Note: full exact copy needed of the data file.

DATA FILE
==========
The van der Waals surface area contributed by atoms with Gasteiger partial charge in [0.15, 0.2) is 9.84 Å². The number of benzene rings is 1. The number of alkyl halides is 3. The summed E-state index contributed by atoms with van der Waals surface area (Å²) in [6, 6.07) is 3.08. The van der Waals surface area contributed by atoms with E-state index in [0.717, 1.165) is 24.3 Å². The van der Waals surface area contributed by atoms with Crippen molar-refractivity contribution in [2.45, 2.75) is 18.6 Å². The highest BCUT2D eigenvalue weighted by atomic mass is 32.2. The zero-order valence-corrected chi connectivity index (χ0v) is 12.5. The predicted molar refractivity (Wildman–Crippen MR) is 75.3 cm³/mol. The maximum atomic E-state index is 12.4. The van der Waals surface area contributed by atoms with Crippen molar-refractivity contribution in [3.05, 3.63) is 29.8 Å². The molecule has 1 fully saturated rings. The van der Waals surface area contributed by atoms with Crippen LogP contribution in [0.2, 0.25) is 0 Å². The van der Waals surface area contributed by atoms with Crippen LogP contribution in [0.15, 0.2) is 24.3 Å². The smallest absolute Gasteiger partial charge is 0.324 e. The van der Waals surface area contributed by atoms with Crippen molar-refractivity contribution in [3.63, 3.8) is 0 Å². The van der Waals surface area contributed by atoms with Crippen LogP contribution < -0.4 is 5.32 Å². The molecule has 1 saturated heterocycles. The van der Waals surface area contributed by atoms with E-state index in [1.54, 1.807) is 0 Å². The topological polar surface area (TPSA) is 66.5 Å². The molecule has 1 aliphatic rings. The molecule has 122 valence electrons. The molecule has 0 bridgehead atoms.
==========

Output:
The van der Waals surface area contributed by atoms with Gasteiger partial charge in [0.15, 0.2) is 9.84 Å². The number of benzene rings is 1. The number of alkyl halides is 3. The summed E-state index contributed by atoms with van der Waals surface area (Å²) in [6, 6.07) is 3.08. The van der Waals surface area contributed by atoms with E-state index in [0.717, 1.165) is 24.3 Å². The van der Waals surface area contributed by atoms with Crippen molar-refractivity contribution in [2.45, 2.75) is 18.6 Å². The highest BCUT2D eigenvalue weighted by atomic mass is 32.2. The zero-order valence-corrected chi connectivity index (χ0v) is 12.5. The predicted molar refractivity (Wildman–Crippen MR) is 75.3 cm³/mol. The maximum atomic E-state index is 12.4. The van der Waals surface area contributed by atoms with Crippen molar-refractivity contribution in [3.05, 3.63) is 29.8 Å². The molecule has 1 fully saturated rings. The van der Waals surface area contributed by atoms with Crippen LogP contribution in [0.2, 0.25) is 0 Å². The van der Waals surface area contributed by atoms with Crippen LogP contribution in [0.15, 0.2) is 24.3 Å². The smallest absolute Gasteiger partial charge is 0.324 e. The van der Waals surface area contributed by atoms with Crippen molar-refractivity contribution in [3.63, 3.8) is 0 Å². The van der Waals surface area contributed by atoms with Crippen LogP contribution < -0.4 is 5.32 Å². The molecule has 1 saturated heterocycles. The van der Waals surface area contributed by atoms with E-state index in [1.54, 1.807) is 0 Å². The topological polar surface area (TPSA) is 66.5 Å². The molecule has 1 aliphatic rings. The molecule has 122 valence electrons. The molecule has 0 bridgehead atoms.